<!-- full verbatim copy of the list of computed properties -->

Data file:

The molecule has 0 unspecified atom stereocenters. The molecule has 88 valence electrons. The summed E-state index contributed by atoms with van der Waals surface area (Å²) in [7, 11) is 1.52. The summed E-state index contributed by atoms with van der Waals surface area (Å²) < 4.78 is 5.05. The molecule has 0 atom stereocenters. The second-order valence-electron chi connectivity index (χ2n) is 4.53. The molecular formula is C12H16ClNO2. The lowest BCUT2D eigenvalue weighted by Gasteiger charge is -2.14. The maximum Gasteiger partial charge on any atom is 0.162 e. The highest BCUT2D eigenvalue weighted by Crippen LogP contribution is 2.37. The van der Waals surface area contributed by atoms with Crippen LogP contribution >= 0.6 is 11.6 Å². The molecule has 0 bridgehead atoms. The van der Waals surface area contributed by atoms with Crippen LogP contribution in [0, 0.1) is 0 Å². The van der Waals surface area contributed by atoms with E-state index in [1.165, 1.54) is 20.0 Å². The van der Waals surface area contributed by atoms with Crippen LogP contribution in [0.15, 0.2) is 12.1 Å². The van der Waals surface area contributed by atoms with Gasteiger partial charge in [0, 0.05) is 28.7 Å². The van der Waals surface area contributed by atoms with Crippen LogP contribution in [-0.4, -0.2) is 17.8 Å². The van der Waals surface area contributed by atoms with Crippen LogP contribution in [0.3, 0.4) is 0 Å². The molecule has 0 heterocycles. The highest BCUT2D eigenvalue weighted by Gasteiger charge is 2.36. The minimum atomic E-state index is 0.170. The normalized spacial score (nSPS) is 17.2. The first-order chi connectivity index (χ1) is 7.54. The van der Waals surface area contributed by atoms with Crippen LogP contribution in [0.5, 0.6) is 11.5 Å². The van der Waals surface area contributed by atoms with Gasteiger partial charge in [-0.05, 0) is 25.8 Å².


The molecule has 0 unspecified atom stereocenters. The molecule has 88 valence electrons. The summed E-state index contributed by atoms with van der Waals surface area (Å²) in [7, 11) is 1.52. The summed E-state index contributed by atoms with van der Waals surface area (Å²) < 4.78 is 5.05. The molecule has 0 atom stereocenters. The second-order valence-electron chi connectivity index (χ2n) is 4.53. The molecular formula is C12H16ClNO2. The lowest BCUT2D eigenvalue weighted by Gasteiger charge is -2.14. The maximum Gasteiger partial charge on any atom is 0.162 e. The highest BCUT2D eigenvalue weighted by Crippen LogP contribution is 2.37. The van der Waals surface area contributed by atoms with Crippen LogP contribution >= 0.6 is 11.6 Å². The molecule has 0 bridgehead atoms. The van der Waals surface area contributed by atoms with Crippen LogP contribution in [0, 0.1) is 0 Å². The van der Waals surface area contributed by atoms with E-state index in [1.165, 1.54) is 20.0 Å². The van der Waals surface area contributed by atoms with Crippen LogP contribution in [0.15, 0.2) is 12.1 Å². The van der Waals surface area contributed by atoms with Gasteiger partial charge in [0, 0.05) is 28.7 Å². The van der Waals surface area contributed by atoms with Crippen LogP contribution in [-0.4, -0.2) is 17.8 Å². The van der Waals surface area contributed by atoms with Crippen LogP contribution in [0.3, 0.4) is 0 Å². The molecule has 0 heterocycles. The highest BCUT2D eigenvalue weighted by Gasteiger charge is 2.36. The minimum atomic E-state index is 0.170. The normalized spacial score (nSPS) is 17.2. The first-order chi connectivity index (χ1) is 7.54. The van der Waals surface area contributed by atoms with Crippen LogP contribution in [0.5, 0.6) is 11.5 Å². The van der Waals surface area contributed by atoms with Gasteiger partial charge in [-0.05, 0) is 25.8 Å².